The project team will apply these lessons learned in subsequent workgroups.
Appendix A. Harmonized Definitions for Atrial Fibrillation Outcome Measures
|OMF Category||Outcome Measure||Definition||Reference|
|Survival||All-cause mortality||All-cause mortality||Workgroup recommendation|
|Survival||Cardiovascular death||Cardiovascular death indicates cause of death was sudden cardiac death, MI, unstable angina, or other coronary artery disease; vascular death (e.g., stroke, arterial embolism, pulmonary embolism, ruptured aortic aneurysm, or dissection); congestive heart failure; or cardiac arrhythmia.||2004 ACC/AHA Key Data Elements (1)|
|Survival||Procedure-related death||All-cause mortality within 30 days of the procedure or during the index procedure hospitalization (if the postoperative length of stay is > than 30 days). Procedure-related deaths include those related to a complication of the procedure or treatment for a complication of the procedure.||VARC Statement (2)|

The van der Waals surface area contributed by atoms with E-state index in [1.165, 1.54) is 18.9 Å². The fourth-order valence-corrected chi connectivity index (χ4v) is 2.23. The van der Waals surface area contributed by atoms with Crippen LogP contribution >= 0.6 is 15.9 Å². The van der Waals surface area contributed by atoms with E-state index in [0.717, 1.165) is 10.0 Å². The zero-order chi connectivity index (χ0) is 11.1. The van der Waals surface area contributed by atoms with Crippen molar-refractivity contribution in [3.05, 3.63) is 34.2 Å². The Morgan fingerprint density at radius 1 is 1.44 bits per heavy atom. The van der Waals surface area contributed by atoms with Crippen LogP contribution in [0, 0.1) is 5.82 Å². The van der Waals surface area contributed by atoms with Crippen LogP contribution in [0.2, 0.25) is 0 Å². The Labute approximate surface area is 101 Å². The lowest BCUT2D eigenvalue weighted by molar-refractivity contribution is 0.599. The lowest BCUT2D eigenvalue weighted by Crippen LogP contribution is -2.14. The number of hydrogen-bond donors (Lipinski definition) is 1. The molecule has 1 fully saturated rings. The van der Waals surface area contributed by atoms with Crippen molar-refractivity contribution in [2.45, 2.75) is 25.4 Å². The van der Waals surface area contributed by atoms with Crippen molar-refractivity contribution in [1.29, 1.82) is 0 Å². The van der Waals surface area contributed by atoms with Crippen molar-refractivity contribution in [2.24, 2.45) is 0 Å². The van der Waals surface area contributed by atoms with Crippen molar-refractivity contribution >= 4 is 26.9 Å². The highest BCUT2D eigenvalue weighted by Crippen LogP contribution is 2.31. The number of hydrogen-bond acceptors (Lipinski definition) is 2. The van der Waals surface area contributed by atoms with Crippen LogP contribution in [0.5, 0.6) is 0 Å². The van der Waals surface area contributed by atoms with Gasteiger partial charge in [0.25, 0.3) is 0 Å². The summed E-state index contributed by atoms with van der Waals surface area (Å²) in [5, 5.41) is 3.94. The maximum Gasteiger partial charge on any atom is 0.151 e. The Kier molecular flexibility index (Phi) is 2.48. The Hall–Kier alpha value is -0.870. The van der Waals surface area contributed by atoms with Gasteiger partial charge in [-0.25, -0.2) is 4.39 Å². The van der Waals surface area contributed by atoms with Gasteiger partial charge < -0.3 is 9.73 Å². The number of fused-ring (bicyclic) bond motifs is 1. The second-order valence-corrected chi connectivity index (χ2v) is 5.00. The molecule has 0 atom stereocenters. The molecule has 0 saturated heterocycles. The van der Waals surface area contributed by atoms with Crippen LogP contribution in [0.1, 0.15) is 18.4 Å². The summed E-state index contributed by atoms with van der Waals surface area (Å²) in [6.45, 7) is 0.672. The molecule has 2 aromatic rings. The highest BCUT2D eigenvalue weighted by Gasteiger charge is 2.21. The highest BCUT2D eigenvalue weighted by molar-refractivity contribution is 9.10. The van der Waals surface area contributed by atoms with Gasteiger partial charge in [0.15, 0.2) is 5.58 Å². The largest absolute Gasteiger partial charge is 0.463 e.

|Clinical Response||AF/AFL/AT Recurrence||Recurrent AF/AFL/AT is defined as AF/AFL/AT of at least 30 seconds' duration that is documented by an ECG or device recording system and occurs following catheter ablation or drug therapy. In the setting of catheter ablation, recurrent AF/AFL/AT may occur within or following the post ablation 3-month blanking period. Recurrent AF/AFL/AT that occurs within the post ablation blanking period is not considered a failure of AF ablation.||2017 HRS Consensus Statement (3)|
|Clinical Response||AF progression (paroxysmal to persistent AF)||
AF should be classified as paroxysmal or persistent in accordance with the 2014 AHA/ACC/HRS joint committee guidelines on the management of patients with AF:
|Modified from 2014 AHA/ACC/HRS joint committee guidelines on the management of patients with AF (4)
Definition of progression is adapted
|Clinical Response||Thromboembolic events (with respect to persistent AF management)||